‘Comfortable’ retirement income is £15k a year, says study
It found that pensioners living on a household income of £15,000-£20,000 had a better quality of life compared to those living on less.
The report looked at a number of factors, including pensioners’ ability to afford everyday household bills as well as their sense of satisfaction with life.
NEST calculated that the average worker likely to be automatically enrolled into a workplace pension scheme at the minimum levels should be able to save up enough over their working life to get “most of the way to that threshold”.
A worker who starts saving at 22 should be able to double the amount of income they receive from a flat rate State Pension, by the time they reach retirement age, even if they only put in the minimum level of contributions, the report said.
However, the research found that any additional income above the new State Pension – which will be worth £144-a-week when it comes in in April 2016 – has a positive impact on quality of life, with wellbeing rising significantly at around £15,000-£20,000 a year and levelling off at around £40,000 a year.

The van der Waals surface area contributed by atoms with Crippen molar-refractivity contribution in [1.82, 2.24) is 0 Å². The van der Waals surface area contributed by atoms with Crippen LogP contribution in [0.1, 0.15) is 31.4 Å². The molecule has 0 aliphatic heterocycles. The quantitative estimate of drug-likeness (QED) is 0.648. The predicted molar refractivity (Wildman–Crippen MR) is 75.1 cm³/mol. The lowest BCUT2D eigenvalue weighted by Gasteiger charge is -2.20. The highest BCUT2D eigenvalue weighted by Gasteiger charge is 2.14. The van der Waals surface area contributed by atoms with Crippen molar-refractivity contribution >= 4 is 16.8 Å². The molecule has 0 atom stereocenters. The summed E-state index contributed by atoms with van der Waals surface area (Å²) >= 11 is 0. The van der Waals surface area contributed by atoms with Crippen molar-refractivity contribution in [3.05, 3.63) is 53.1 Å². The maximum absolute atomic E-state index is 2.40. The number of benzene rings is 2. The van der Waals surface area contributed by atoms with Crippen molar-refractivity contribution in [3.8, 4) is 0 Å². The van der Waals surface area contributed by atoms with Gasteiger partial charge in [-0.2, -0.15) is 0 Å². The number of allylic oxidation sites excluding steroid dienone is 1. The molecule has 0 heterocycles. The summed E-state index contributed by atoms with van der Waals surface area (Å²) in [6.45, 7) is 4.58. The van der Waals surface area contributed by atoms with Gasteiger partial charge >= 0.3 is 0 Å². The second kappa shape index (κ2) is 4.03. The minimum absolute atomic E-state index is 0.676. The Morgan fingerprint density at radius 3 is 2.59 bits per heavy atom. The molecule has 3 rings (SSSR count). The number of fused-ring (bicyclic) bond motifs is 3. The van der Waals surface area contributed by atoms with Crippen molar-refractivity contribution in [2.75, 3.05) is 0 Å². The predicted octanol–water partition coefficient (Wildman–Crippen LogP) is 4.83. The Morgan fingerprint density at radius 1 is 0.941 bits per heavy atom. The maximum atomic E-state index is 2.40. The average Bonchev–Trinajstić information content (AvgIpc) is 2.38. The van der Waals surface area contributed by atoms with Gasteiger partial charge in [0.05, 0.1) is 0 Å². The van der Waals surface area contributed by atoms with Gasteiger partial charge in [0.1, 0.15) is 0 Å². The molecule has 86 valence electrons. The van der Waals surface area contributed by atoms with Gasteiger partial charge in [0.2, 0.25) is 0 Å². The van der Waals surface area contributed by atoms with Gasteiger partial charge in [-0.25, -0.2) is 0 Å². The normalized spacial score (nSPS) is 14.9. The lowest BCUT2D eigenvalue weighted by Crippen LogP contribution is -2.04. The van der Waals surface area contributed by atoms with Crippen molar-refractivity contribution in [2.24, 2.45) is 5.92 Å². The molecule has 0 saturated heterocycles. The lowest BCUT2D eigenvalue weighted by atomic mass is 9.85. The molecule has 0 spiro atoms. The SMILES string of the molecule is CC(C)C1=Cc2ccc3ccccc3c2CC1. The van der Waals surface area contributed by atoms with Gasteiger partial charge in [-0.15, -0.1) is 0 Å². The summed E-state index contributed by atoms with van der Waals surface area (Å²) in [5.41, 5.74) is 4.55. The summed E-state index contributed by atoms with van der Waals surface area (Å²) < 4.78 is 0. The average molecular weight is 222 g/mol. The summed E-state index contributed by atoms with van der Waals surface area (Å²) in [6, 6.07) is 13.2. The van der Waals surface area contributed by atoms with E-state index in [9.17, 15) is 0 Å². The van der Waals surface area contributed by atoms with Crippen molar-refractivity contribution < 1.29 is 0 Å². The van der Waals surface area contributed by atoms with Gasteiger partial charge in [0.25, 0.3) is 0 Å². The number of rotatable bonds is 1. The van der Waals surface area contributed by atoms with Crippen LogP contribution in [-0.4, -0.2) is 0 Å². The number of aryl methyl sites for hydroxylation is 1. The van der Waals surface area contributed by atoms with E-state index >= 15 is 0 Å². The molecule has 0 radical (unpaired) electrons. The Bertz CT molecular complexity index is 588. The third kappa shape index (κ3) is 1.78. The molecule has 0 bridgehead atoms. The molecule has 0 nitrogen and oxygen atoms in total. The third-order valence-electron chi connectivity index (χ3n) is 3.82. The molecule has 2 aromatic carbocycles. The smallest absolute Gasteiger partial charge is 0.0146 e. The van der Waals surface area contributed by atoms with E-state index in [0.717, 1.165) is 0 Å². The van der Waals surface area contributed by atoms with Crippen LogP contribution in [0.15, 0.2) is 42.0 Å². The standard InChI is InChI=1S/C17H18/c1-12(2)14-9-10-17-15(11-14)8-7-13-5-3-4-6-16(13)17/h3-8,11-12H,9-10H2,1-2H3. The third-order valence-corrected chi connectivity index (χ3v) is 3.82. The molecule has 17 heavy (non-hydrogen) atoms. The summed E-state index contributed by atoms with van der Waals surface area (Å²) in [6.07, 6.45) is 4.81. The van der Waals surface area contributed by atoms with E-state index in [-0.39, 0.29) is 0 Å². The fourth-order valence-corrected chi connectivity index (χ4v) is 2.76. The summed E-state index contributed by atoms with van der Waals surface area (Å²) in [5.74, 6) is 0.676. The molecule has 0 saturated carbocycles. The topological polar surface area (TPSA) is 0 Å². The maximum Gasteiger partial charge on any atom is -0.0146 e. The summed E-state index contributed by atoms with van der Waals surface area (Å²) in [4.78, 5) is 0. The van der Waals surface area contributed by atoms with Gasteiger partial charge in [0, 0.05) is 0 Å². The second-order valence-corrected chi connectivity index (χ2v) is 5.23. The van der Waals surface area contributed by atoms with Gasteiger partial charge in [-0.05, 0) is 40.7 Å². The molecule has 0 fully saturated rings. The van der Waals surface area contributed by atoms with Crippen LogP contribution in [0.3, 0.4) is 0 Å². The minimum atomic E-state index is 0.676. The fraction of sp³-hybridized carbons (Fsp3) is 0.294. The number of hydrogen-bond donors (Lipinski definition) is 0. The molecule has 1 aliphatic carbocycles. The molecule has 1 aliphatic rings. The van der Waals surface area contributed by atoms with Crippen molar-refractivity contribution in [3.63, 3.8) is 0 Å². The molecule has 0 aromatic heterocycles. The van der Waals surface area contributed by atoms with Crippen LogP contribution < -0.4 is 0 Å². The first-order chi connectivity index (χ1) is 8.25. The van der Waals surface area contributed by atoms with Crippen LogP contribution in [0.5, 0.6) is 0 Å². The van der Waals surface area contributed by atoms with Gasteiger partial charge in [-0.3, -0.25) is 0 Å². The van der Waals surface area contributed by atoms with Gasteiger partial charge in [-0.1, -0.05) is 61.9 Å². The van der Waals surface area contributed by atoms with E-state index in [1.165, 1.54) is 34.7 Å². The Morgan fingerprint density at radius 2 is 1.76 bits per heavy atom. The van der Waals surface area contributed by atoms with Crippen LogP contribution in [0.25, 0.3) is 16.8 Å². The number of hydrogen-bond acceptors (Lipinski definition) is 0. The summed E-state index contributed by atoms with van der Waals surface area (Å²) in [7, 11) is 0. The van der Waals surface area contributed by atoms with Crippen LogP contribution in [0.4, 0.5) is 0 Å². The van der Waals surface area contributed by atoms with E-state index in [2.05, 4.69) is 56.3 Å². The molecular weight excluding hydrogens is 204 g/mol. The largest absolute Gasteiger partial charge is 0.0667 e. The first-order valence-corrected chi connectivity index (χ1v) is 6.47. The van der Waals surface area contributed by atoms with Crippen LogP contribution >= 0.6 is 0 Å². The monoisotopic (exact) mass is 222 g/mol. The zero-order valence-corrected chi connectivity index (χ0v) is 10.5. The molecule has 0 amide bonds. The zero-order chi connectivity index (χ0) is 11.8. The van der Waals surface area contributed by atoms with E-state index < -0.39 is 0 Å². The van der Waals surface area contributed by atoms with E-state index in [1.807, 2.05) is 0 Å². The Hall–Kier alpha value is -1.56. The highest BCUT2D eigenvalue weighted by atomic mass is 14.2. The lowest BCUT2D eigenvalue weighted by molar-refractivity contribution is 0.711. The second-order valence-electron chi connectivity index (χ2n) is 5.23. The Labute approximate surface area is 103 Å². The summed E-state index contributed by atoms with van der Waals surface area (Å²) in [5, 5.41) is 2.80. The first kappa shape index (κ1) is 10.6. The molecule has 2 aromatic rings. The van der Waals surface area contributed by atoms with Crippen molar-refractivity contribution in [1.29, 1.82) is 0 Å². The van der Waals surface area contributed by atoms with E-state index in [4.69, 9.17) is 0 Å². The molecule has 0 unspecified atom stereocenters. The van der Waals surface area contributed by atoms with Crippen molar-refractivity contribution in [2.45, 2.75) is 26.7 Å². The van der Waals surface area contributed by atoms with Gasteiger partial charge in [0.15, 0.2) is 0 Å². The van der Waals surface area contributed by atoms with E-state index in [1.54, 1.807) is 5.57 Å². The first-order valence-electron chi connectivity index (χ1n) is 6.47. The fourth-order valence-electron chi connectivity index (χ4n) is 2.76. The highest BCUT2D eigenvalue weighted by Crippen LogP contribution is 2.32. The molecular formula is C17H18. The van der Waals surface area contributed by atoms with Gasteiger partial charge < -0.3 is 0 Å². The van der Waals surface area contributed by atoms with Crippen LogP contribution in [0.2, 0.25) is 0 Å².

Tim Jones CEO of NEST said: “Retirement is now more likely to be a gradual shift than a one-time ‘cliff edge’ event. Many people will have more time to save up and the latest reforms to pensions mean there’s more choice than ever for accessing retirement savings during later life.
“Our findings underline the message that tomorrow’s worth saving for. However people access their retirement savings in future, our research suggests most people will want around £15k a year to live comfortably.”
Want to top up your pot? Here are seven quick ways to save:
If they started now, a 30 year old could build up extra savings with a few small changes to their spending habits. For example:
|Weekly, if you:||Each week you could save:||If you put this towards your pension you could build up:|
|Cut out one coffee shop coffee||£2.80||£11,800|
|Had one less pint||£3.50||£14,800|
|Switched your mobile phone tariff||£3.80||£16,100|
|Cut out a packet of cigarettes||£7.40||£31,400|
|Worked out at home instead of paying for gym membership[iv]||£8.50||£36,100|
|Cooked at home at least once instead of getting a take-away or eating out||£12||£50,900|
|Brought a packed lunch to work every day||£15||£63,700|